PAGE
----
* Q2 EPS $0.52 vs estimate $0.40
* Revenue at $99.6 million, sales volume quadruples
* CEO says rare earth prices stable, could rise
* Financing talks with Sumitomo on-going (In U.S. dollars)
By Julie Gordon
TORONTO, Aug 11 (Reuters) - Molycorp MCP.N rose to a profit on Thursday as the company, which is modernizing its Mountain Pass mine in California, sold more rare earth products at higher prices, a trend it expects to continue.
Molycorp chief executive Mark Smith told Reuters that he believes rare earth prices will stay strong in 2011, despite recent reports of lower prices for certain of the metals and declining demand out of Japan.
“If you take a look at that fundamental supply-demand problem that we have right now, I find it hard to believe that prices will not be stable or increasing between now and the end of the year,” said Smith.
China produces some 95 percent of the world’s supply of rare earths -- used in high-tech electronics such as smartphones and wind turbines -- and has repeatedly clamped down on exports, creating a supply deficit in the rest of the world, sending prices skyrocketing.
Smith said that while a downturn in the global economy could have an impact on demand for rare earths, it would take a big decrease for Molycorp to feel the crunch.
“We certainly have not seen any problem whatsoever selling everything that we’re making into the market today,” said Smith. “And we don’t see any relaxation in that demand through the rest of this year.”
Molycorp reported a net income of $43.5 million, or 52 cents a share, in the quarter ended June 30, compared with a year-ago loss of $23.3 million, or 47 cents a share.
Analysts, on average, had expected earnings of 40 cents a share, according to Thomson Reuters I/B/E/S.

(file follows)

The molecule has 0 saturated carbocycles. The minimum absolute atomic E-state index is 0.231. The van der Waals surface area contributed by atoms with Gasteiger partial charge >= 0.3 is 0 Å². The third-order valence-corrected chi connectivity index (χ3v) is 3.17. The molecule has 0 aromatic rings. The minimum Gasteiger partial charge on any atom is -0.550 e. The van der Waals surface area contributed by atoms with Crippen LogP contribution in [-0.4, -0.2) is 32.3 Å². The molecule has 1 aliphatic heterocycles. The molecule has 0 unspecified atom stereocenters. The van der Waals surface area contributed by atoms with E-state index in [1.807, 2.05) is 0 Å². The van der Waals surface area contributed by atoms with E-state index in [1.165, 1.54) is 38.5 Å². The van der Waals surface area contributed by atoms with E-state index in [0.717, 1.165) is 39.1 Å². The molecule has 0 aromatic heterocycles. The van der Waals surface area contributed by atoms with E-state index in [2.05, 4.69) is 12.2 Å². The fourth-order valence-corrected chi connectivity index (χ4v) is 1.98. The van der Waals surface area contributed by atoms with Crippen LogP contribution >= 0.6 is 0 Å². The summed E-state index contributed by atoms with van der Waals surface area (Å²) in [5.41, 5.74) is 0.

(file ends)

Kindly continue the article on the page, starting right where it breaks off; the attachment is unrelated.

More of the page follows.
Revenue soared to $99.6 million from $1.9 million in the same period of 2010, as sales volume quadrupled.
The average realized sales price rose to $72.10 per kilogram of rare earth oxide (REO) equivalent, compared with $7.16 per kilogram in the year-ago quarter.
Molycorp plans to produce about 5,000 tonnes of rare earth products this year, primarily from stockpiled material.
The company is on track to bring Mountain Pass back into production by late 2012, with annual output of 19,050 tonnes. The project can be ramped up to 40,000 tonnes a year based on market demand.
Shares of Molycorp closed at $54.14 on Thursday on the New York Stock Exchange. The shares have more than quadrupled in value since the company listed at $13.25 in late July last year.
The Colorado-based rare earth producer also said on Thursday it would meet with Japan’s Sumitomo Corp (8053.T) later this month to try to work out a delayed $130 million financing deal.
“The market has changed a lot since we originally talked to them and signed a letter of intent last December,” said Smith. “The parties are either going to reach an agreement, or not, by the end of September.”
The financing, which was originally expected to close in February, will see Sumitomo buy $100 million of Molycorp’s common stock and provide $30 million in debt financing.
In June, sources told Reuters that Sumitomo was struggling to find customers for Molycorp’s rare earth products as Japanese demand for light rare earths has plunged and prices were seen as too high. [ID:nT9E7H2010]
At the time, Smith said he was certain the deal would go forward. [ID:nN1E75J0J1]
“There’s changed circumstances,” Smith said on Thursday. “But I still think the best thing to do, for both parties, is to move forward with the deal.”
He added that even without the Sumitomo deal, the $781 million Mountain Pass expansion project is fully funded.
“It’s kind of a nice position to be in, because it gives us a bit better leverage to hold these negotiations,” he said. (Reporting by Julie Gordon; editing by Rob Wilson)